Saudi Activist Freed After Two Years In Detention - Gulf Business
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Saudi Activist Freed After Two Years In Detention

Saudi Activist Freed After Two Years In Detention

Mohammed al-Bajadi, a founding member of the banned Saudi Civil and Political Rights Association, was sentenced to four years in prison last year.


Saudi Arabian political rights activist Mohammed al-Bajadi was released from prison on Tuesday, other activists said on Twitter, two years after being detained and a year after he was sentenced to four years in jail.

Bajadi, a founding member of the banned Saudi Civil and Political Rights Association (ACPRA), was sentenced to four years in prison last year and two other founders were sentenced to prison terms of more than 10 years in March.

The fate of human rights activists is closely watched in Saudi Arabia, an ally of the West, after international rights agencies said the authorities stepped up the use of arrests, prison terms and travel bans to end dissent in the past two years.

The Twitter feed of one of the men sentenced in March, Mohammed Fahd al-Qahtani, which is now run by other members of ACPRA, confirmed on Tuesday that Bajadi had been freed, as did the Twitter feed of Bajadi’s brother.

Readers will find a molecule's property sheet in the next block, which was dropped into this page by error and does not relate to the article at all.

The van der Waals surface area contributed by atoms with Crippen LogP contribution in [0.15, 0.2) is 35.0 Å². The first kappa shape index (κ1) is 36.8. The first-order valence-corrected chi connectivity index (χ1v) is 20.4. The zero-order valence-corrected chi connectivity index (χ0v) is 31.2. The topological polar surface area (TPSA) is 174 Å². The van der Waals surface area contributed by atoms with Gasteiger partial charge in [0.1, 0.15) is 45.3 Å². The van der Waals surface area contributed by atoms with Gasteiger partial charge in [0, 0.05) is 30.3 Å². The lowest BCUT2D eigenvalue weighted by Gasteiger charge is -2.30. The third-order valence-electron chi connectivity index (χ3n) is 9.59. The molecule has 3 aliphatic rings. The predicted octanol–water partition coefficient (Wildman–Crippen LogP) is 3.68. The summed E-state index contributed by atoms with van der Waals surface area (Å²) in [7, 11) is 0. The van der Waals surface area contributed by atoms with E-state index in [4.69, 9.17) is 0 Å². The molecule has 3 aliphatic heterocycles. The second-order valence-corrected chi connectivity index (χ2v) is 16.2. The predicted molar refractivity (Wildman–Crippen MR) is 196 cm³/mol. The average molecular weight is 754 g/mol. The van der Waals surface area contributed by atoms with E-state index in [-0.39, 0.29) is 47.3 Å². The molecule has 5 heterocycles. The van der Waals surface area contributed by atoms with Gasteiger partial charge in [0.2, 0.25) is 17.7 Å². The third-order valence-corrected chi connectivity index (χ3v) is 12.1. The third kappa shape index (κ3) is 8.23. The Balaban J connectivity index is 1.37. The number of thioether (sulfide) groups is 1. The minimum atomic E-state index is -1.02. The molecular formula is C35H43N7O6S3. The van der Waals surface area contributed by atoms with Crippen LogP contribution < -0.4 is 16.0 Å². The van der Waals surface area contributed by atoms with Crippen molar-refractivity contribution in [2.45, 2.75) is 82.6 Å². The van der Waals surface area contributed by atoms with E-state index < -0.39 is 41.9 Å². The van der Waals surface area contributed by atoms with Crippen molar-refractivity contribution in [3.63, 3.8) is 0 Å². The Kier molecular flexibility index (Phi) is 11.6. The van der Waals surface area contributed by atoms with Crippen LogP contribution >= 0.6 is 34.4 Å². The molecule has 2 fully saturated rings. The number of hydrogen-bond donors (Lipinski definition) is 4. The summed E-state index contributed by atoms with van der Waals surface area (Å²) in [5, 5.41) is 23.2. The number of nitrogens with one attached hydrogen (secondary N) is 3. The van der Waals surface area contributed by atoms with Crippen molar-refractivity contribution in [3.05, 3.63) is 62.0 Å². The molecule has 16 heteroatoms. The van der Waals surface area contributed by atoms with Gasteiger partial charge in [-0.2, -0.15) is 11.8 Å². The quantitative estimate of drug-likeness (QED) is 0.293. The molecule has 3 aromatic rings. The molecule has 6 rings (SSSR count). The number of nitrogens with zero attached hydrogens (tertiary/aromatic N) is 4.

It was not clear under what conditions, if any, he had been released, days before the end of the Muslim fasting month of Ramadan when rulers traditionally show mercy to some prisoners. Other activists have in the past been released only after signing pledges not to resume their campaigns.

A Justice Ministry spokesman was not immediately available for comment.

Saudi Arabia, a monarchy allied to Western countries, has almost no democracy and allows little public criticism of the ruling al-Saud family, senior clerics of its strict Wahhabi school of Sunni Islam, or the security forces.

Political parties are banned and the only human rights groups that have been licensed by the government focus on issues like corruption and inadequate services rather than political freedoms or accusations of abuse by the security forces.

Bajadi was sentenced last April to four years in prison on charges activists said included forming a human rights association, tarnishing Saudi Arabia’s reputation in the media, questioning the independence of the judiciary, encouraging political detainees’ relatives to demonstrate, and owning illegal books.

Qahtani was sentenced in March to 10 years in prison followed by a 10-year travel ban, while his colleague Abdullah Hamad was sentenced to six years in prison and told he must serve the remainder of an earlier suspended sentence of five years.

Another founder, Abdulkarim al-Khader, was sentenced to eight years in prison in June, although the judge said he would only have to serve the first three years.

ACPRA last year issued statements calling for the king to dismiss his late brother, Prince Nayef, as interior minister and to remove him as his heir because of his role commanding Saudi security services, which activists said were responsible for abuses.

Saudi Arabia has repeatedly denied accusations of abuses including torture and wrongful imprisonment.


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